1988 -- Dukakis vs. George H.W. Bush: 'If your wife, Kitty Dukakis, were raped and murdered?'
The question asked to Michael Dukakis in 1988 was a difficult one. I mean, 'What would you do, given your feelings about the death penalty, if your wife, Kitty Dukakis, were raped and murdered?' And what you would've expected might have been a home run, where Dukakis would've said, 'I would've wanted to kill that person who murdered my wife. But we have a country of laws and that would be wrong.' But instead, he answered in a policy-wonkish way about the death penalty that underscored a vulnerability that he already seemed to be without emotion and without passion.

1988 -- Bentsen vs. Quayle: 'You're no Jack Kennedy'
During the campaign, Quayle had already been saying many times that he had as much experience as Jack Kennedy did, so Bentsen was primed for that and when he mentioned it again in the debate, I'm sure Bentsen was saying 'Yay! Here comes my line!' And again, Quayle handled it OK and said it probably wasn't called for but it was such a zinger of a line that people loved it and told one another about it and it became the line of that debate.

1992 -- George H.W. Bush looks at his watch
It looked like he was bored, that he didn't care about the debate and that underscored the feeling that he wasn't connected to the problems of the people and the country. He later said when he was looking he was looking at his watch he was thinking, 'I hate these debates, I'm so glad it's almost over.' In that debate Clinton showed his empathy -- he was wandering around the stage. He talked to the people, almost wrapped their arms around them. The debate format in that year was perfect for Clinton because they could wander away from the microphones. When Bush is seen stiffly to be looking at his watch and seemed not engaged, and not connected, it underscored Clinton's enormous capacity to emotionally connect.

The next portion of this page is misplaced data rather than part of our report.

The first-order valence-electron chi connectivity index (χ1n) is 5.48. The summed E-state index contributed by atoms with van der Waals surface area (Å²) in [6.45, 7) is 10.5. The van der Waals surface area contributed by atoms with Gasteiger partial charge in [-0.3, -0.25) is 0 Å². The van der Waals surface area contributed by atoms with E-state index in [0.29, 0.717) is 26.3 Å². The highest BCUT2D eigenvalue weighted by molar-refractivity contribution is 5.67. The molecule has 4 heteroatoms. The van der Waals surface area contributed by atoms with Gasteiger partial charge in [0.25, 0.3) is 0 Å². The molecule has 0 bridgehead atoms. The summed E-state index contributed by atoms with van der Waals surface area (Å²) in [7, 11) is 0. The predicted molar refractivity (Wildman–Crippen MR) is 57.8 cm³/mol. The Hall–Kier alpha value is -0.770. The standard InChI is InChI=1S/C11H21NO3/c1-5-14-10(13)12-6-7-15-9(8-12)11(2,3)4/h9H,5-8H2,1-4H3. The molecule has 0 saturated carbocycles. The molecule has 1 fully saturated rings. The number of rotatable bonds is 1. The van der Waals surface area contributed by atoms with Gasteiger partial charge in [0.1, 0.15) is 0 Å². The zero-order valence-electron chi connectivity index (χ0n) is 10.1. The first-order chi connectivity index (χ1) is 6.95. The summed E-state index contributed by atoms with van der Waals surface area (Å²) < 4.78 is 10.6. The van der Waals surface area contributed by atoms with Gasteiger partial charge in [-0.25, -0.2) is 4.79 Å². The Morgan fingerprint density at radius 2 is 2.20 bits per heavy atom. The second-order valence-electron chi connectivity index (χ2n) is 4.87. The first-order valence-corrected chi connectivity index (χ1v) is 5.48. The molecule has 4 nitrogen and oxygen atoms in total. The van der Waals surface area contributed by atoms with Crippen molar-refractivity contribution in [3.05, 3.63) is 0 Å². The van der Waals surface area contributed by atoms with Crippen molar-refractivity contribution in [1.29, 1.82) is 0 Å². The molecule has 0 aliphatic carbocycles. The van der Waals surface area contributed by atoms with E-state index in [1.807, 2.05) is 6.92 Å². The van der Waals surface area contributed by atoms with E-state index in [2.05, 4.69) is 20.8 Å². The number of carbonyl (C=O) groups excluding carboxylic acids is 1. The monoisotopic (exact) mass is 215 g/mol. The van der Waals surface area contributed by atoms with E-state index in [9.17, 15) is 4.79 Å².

1992 -- Stockdale vs. Gore vs. Quayle: 'Who am I? Why am I here?'
When Perot had chosen Stockdale as his , Stockdale appeared to in that debate to be stunned; he almost didn't seem to belong there. He looked like an observer of the other two candidates and that was underlined when he said, 'Who am I, what am I doing here?' What it underscored was a problem of judgment on Perot's part -- how could he have chosen somebody who himself was wondering, 'Why am I here?' It made no sense to the audience and it hurt Perot's credibility as a presidential candidate.

2000 -- Al Gore sighs
Focus groups right after Al Gore and George W. Bush debated seemed to give a slight edge to Gore because he was more articulate, he had better answers, but once the television cameras caught that sighing, that constant look on his face where he seemed annoyed by the whole idea of having to be there with Bush, it seemed to underscore, as somebody said, as a teacher's pet who knew all the answers but was annoying and irritating. And they kept playing it over and over again and it became parodies on the comedy shows and late night TV. Then people began to project onto Gore a personality trait of just annoyance and irritation of people in general and it became devastating for him to live that down.